SMB pain points chart finances productivity processes support

Pain points in SMBs can differ from enterprise sales. For example, productivity may be a larger piece of the puzzle for SMBs—since they have fewer employees, they need to find more creative ways to save time.

Also, support needs look very different for SMBs. Smaller businesses may rely on your sales team and their expertise to help guide them through aspects of their business that are less familiar, such as setting up technology or navigating hosting solutions.

SMB Growth Opportunities

Small businesses make the world go round. And there's something to be said for being small but mighty. As a small business ourselves, we've got a pretty good idea of how other SMBs can leverage their small teams to do big things. Here are a few ways SMBs can lean into growth.

Leverage the Right Technology

Small business owners often fall into the trap of trying to do it all. Instead of running yourself ragged, look for tools to make your life easier. A CRM is the obvious first step we'd recommend, but there are tons of other tools that can help make your SMB more effective:

  • Meeting scheduling software: Tools like Calendly can automate your meeting scheduling and allow leads to schedule a demo, quote, or just get to know you better.
  • Website builder: You no longer have to invest 20K to get a small business website. Using tools like WordPress or Ghost, you can easily build a website in a few hours.
  • Email tools: Email marketing tools like Mail Chimp or Constant Contact make building and growing your email marketing list easy. Most of these tools also integrate with marketing platforms and your CRM.
  • Prospecting tools: The right prospecting tools make finding leads and building your customer base easier. These tools help enrich leads, dial calls, and schedule calls.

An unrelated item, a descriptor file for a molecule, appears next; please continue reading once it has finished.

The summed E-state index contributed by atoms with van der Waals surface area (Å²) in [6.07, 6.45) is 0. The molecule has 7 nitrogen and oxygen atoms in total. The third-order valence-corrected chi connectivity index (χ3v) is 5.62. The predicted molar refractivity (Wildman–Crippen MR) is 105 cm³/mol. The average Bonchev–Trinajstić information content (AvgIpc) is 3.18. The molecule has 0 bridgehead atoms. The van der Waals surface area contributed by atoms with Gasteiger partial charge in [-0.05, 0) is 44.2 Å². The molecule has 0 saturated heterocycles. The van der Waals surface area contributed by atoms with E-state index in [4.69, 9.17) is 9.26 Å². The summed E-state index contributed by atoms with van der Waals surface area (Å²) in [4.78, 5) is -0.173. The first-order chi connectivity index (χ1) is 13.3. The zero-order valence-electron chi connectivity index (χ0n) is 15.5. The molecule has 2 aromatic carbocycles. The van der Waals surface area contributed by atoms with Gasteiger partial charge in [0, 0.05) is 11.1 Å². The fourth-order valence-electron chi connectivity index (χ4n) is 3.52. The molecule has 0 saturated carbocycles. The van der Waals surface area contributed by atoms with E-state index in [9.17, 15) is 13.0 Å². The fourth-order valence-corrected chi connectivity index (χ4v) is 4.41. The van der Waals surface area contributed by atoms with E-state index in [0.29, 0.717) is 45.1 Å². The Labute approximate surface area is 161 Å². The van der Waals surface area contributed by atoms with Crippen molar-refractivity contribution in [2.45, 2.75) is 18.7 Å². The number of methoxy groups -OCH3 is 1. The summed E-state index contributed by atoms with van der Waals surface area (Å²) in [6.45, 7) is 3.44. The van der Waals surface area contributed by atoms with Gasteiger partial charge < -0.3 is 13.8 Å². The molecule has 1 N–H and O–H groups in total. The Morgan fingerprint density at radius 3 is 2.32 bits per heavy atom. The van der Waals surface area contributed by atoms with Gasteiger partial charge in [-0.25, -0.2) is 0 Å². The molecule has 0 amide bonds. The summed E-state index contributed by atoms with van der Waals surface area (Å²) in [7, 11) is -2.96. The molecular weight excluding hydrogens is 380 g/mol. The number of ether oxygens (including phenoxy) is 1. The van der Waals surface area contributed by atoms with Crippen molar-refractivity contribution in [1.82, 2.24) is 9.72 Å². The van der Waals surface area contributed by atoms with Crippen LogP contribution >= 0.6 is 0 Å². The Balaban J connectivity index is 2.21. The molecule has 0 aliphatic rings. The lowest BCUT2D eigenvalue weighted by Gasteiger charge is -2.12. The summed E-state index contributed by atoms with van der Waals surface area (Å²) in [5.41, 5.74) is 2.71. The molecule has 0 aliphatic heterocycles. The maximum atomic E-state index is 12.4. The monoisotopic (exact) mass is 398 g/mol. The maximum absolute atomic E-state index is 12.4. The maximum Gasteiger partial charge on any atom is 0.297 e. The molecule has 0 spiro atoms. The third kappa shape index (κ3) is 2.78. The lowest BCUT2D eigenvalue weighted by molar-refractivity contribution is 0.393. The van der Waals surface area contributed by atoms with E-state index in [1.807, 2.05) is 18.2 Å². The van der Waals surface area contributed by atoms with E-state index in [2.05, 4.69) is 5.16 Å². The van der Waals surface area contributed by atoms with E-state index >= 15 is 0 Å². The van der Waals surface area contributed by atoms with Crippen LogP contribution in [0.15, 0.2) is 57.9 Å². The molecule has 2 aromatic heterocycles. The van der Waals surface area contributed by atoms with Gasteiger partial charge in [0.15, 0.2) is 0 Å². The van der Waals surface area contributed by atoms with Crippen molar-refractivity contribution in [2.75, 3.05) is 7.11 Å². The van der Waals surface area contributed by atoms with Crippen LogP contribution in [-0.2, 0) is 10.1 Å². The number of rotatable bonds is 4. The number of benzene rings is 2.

Be Nimble

If you've ever worked at a large company, you know how difficult it can be to change even the smallest policy. Want to implement a casual Friday dress code? You must talk to your boss, their boss, and HR and get a sign-off from 5 different execs.

That's where SMBs shine. Rather than spending days on red tape and bureaucracy, you can quickly spot an opportunity and make changes. Spot a new marketing channel? Give it a spin. See a new market opening? Get your foot in the door.

Remember when the COVID pandemic hit, and big businesses were scrambling? Small business owners didn't need to go to shareholders to get permission to work from home. While it might be hard to view your small size as an opportunity when enterprise counterparts drop six digits on ads, being nimble allows you to respond to opportunities and crises faster.

Provide Better Customer Service

SMBs are often in a good position to offer better customer service. You understand your customers better, you know who your customers are, and (if you use the right tools ⬆️) you can provide faster response times than big businesses with thousands of employees and customers.

Ready to Grow Your Small to Mid-Sized Business?

Close is an SMB company, which means we understand the needs of small businesses. We know how small businesses work and what they need to succeed.

Of course, one important resource you’ll need is a CRM that helps you optimize communication with your prospects and customers. Try Close CRM today to see how we can help you close more SMB deals.